3. Each group can use any method it can think of to find out how much volume its container has, i.e., how much space the container would take up in a landfill. Using the materials provided, have the students calculate the volume of the containers and record their findings on a data sheet. (Some ideas for calculating volume include immersing the container into a bucket of water and measuring the "overflow"; filling the container with sand and measuring that amount; or using a measuring tape and calculating the container's dimensions.)
  4. Next, have each group compact its container to its smallest form and repeat step 3.

Questions

1. Which type of container had the least volume for a given size? The greatest ?

2. Which compacted container had the greatest volume? The least?

3. Which type of compacted container could you fit more of in a landfill?

4. Which type of container was the easiest to compact? Why?


Develop a glass-recycling project for your classroom, school, or home. Discuss what procedures need to be established, what products you want to recycle, how they will be collected and recycled, and how the project will be organized. Determine what your community already does for recycling. Start a new community project or add to the existing one.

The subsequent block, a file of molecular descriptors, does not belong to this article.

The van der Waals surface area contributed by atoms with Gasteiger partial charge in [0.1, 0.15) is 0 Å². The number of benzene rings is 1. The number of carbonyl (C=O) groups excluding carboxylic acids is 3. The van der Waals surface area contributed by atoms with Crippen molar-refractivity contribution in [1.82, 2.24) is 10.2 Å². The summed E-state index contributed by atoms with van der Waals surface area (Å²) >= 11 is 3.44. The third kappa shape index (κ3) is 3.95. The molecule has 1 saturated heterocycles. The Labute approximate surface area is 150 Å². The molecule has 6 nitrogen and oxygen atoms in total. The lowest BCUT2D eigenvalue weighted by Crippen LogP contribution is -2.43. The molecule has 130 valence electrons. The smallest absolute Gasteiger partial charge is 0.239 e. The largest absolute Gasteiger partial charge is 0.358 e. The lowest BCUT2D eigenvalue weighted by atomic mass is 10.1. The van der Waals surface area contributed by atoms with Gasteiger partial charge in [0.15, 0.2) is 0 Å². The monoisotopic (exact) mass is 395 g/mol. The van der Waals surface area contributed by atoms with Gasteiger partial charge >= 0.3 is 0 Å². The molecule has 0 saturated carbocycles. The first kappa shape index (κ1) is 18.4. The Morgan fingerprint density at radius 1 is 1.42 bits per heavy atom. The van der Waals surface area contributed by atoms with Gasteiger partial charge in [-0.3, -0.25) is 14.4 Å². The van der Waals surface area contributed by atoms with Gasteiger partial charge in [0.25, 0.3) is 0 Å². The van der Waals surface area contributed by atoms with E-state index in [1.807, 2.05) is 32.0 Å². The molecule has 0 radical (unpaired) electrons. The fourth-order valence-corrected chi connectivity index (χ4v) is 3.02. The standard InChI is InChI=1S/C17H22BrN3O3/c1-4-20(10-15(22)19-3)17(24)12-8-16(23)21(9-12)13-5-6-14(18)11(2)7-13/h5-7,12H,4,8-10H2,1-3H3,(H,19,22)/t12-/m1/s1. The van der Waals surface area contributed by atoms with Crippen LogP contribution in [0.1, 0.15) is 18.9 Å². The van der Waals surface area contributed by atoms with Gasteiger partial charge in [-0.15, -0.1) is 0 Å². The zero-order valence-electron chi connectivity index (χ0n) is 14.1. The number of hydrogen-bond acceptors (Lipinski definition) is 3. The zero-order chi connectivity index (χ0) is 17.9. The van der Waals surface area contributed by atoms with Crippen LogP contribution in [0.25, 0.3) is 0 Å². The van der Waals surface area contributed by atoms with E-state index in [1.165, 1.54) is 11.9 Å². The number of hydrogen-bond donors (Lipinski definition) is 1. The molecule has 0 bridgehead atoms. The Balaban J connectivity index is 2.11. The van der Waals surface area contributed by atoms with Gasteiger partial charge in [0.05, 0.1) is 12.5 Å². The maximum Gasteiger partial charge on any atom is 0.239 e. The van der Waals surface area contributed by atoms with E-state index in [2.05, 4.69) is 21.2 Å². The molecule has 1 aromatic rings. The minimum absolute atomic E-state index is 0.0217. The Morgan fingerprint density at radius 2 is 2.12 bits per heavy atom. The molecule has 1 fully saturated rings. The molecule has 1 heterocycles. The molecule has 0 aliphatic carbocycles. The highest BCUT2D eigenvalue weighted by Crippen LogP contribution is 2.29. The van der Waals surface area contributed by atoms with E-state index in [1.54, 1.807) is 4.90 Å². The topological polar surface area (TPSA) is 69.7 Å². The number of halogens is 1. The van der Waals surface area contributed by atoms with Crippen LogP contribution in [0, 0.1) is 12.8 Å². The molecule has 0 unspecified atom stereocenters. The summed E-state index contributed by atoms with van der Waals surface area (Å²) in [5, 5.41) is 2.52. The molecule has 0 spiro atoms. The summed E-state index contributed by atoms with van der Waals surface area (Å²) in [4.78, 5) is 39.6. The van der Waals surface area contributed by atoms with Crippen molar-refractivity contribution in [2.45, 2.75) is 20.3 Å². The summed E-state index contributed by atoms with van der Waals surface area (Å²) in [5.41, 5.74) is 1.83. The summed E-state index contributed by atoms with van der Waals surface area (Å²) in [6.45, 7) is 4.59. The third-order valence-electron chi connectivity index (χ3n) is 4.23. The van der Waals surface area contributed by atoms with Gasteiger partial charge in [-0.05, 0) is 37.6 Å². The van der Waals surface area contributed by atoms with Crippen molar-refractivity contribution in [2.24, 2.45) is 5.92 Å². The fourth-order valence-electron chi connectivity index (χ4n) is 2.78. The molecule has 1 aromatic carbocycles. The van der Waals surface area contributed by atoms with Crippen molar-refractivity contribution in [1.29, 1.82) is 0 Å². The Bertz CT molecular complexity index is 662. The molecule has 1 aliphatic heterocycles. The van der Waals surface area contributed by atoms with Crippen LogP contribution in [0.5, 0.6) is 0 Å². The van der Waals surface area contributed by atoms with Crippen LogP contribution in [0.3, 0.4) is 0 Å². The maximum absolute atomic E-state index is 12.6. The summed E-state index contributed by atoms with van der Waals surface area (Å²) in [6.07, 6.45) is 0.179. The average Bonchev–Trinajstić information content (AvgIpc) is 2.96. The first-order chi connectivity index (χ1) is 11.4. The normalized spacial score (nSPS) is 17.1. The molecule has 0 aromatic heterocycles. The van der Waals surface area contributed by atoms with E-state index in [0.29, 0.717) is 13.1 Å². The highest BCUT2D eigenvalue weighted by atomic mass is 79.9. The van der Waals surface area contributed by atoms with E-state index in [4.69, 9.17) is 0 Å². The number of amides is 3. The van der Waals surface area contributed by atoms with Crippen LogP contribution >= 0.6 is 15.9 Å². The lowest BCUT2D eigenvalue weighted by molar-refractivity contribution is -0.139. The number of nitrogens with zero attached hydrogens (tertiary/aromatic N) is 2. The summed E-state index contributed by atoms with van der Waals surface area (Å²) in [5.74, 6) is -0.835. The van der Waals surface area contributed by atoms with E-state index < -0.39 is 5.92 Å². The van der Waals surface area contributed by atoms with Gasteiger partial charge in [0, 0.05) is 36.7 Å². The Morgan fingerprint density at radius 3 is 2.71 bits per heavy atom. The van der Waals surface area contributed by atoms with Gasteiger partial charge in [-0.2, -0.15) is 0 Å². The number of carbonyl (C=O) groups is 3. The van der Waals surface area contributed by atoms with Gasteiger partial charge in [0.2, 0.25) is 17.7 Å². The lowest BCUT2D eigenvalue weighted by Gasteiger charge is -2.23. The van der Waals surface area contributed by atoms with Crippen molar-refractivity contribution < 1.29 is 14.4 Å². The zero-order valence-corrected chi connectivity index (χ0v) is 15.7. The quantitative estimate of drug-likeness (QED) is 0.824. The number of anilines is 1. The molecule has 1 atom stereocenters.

Track for one week the type of glass you throw away or put into the recycling bin. Track the total number of pieces and the color of the glass. Develop a chart to record this information. Learn how to calculate the percentage of brown, green, and clear glass that you throw away. Expand this activity by counting other garbage you throw away or recycle.


Stores used to sell soft drinks in returnable glass bottles. Some states currently require that a deposit be paid on beverage containers; this five- to ten-cent charge is reimbursed when the container is returned to the store. Other states have programs that encourage consumers to recycle the containers. Discuss or debate these practices. Which one do you think is most effective for encouraging people not to throw away recyclable materials?


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Educational materials developed with the National Science Teachers Association.